the Egyptian servant of Sheshan, about the time of Eli, to whom his master gave his daughter and heir in marriage; ( 1 Chronicles 2:34 1 Chronicles 2:35 ) (B.C. before 1491.)
耶哈和勒 JEHALELEEL
代表
代上4:16 代下29:12
Easton
praiser of God. (1.) A descendant of Judah (1 Chr. 4:16). (2.) A Levite of the family of Merari (2 Chr. 29:12).
HDBN
Jehalelel
耶哈多 JAHDO
代表
代上5:14
ISBE
ja-do (yachdo, meaning uncertain; Kittel suggests yachday = Jahdai): In 1 Ch 5:14, a Gileadite.
HDBN
I alone; his joy; his sharpness of wit; his newness
SBD
(united ), a Gadite, ( 1 Chronicles 5:14 ) son of Buz and father of Jeshishai.
耶哥尼雅 JECONIAH
代表
代上3:16 代上3:17 斯2:6 耶22:24
ISBE
jek-o-ni-a.
See JEHOIACHIN.
HDBN
preparation
SBD
(whom Jehovah establishes ). [See JEHOIACHIN]
耶大雅 JEDAIAH
代表
代上4:37 尼3:10 代上24:7 拉2:36 尼7:39 尼12:6 尼12:7 尼12:7 尼12:21 亞6:10 亞6:14
ISBE
je-da-ya, je-di-a:
(1) (yedha`yah, "Yah knows"):
(a) A priest in Jerusalem (1 Ch 9:10; 24:7).
(b) Ezr 2:36 = Neh 7:39, where "children of Jedaiah" are mentioned = "Jeddu" in 1 Esdras 5:24.
(c) Jedaiah is among "the priests and the Levites" that returned with Zerubbabel (Neh 11:10; 12:6,19).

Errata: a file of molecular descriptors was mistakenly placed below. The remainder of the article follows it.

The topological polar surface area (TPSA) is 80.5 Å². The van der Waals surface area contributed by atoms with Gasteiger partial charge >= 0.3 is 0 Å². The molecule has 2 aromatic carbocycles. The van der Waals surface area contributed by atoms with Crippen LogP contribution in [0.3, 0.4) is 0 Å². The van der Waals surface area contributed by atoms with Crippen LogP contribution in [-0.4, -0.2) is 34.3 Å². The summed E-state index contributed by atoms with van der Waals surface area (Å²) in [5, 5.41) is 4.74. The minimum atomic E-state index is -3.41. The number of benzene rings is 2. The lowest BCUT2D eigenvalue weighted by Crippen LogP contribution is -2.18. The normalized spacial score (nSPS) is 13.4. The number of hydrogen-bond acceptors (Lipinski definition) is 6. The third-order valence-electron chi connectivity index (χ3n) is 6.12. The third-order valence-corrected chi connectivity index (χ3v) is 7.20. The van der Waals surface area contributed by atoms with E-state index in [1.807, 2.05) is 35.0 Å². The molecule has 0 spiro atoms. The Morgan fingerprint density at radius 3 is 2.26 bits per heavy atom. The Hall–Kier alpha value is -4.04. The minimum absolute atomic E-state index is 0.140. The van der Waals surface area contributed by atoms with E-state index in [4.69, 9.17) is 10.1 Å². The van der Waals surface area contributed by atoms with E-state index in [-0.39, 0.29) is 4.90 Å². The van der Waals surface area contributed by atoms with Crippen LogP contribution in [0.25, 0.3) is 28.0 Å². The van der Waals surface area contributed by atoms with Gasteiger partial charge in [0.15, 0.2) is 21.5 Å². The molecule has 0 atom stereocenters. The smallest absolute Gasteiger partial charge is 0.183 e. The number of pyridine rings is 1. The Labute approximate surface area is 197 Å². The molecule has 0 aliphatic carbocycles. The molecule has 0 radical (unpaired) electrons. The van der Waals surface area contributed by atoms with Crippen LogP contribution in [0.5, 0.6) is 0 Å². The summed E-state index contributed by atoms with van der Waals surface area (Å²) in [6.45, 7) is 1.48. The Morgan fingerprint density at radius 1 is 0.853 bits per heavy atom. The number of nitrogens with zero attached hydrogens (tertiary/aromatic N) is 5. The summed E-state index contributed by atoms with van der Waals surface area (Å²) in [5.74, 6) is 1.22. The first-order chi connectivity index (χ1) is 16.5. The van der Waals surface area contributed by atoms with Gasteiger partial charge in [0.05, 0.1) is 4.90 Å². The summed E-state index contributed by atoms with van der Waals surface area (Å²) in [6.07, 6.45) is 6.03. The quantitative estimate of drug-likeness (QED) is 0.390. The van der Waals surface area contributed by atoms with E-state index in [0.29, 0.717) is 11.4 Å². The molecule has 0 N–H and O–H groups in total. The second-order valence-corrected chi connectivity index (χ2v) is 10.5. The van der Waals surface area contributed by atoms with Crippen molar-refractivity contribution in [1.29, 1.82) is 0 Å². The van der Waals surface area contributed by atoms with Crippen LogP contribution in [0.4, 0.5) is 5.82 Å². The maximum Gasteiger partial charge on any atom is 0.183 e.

(d) Another priest of the same name (Neh 12:7,21).
(e) One of the exiles whom Zechariah was commanded to send with silver and gold to Jerusalem. Septuagint does not take the word as a proper name (Zec 6:10,14)
(2) (yedhayah, "Yah throws" (?)):
(a) Father of a Simeonite prince (1 Ch 4:37).
(b) One of the repairers of the wall of Jerusalem (Neh 3:10).
David Francis Roberts
Easton
(1.) Invoker of Jehovah. The son of Shimri, a chief Simeonite (1 Chr. 4:37). (2.) One of those who repaired the walls of Jerusalem after the return from Babylon (Neh. 3:10). (3.) Knowing Jehovah. The chief of one of the courses of the priests (1 Chr. 24:7). (4.) A priest in Jerusalem after the Exile (1 Chr. 9:10).
HDBN
the hand of the Lord; confessing the Lord
SBD
(praise Jehovah ). Head of the second course of priests, as they were divided in the time of David. ( 1 Chronicles 24:7 ) (B.C. 1014.) some of them survived to return to Jerusalem after the Babylonish captivity, as appears from ( Ezra 2:36 ; Nehemiah 7:39 ) A priest in the time of Jeshua the high priest. ( Zechariah 6:10 Zechariah 6:14 ) (B.C. 536.)
耶孚尼 JEPHUNNEH
代表
民13:6 代上7:38
ISBE
je-fun-e (yephunneh, meaning uncertain):
(1) Father of Caleb (Nu 13:6; 14:6,30, etc.).
According to Nu 13:6, he was of the tribe of Judah; according to 32:12; Josh 14:6, a Kenizzite; the Kenizzites were incorporated in Judah (compare 1 Ch 4:13-15).
(2) A son of Jether, an Asherite (1 Ch 7:38).
Easton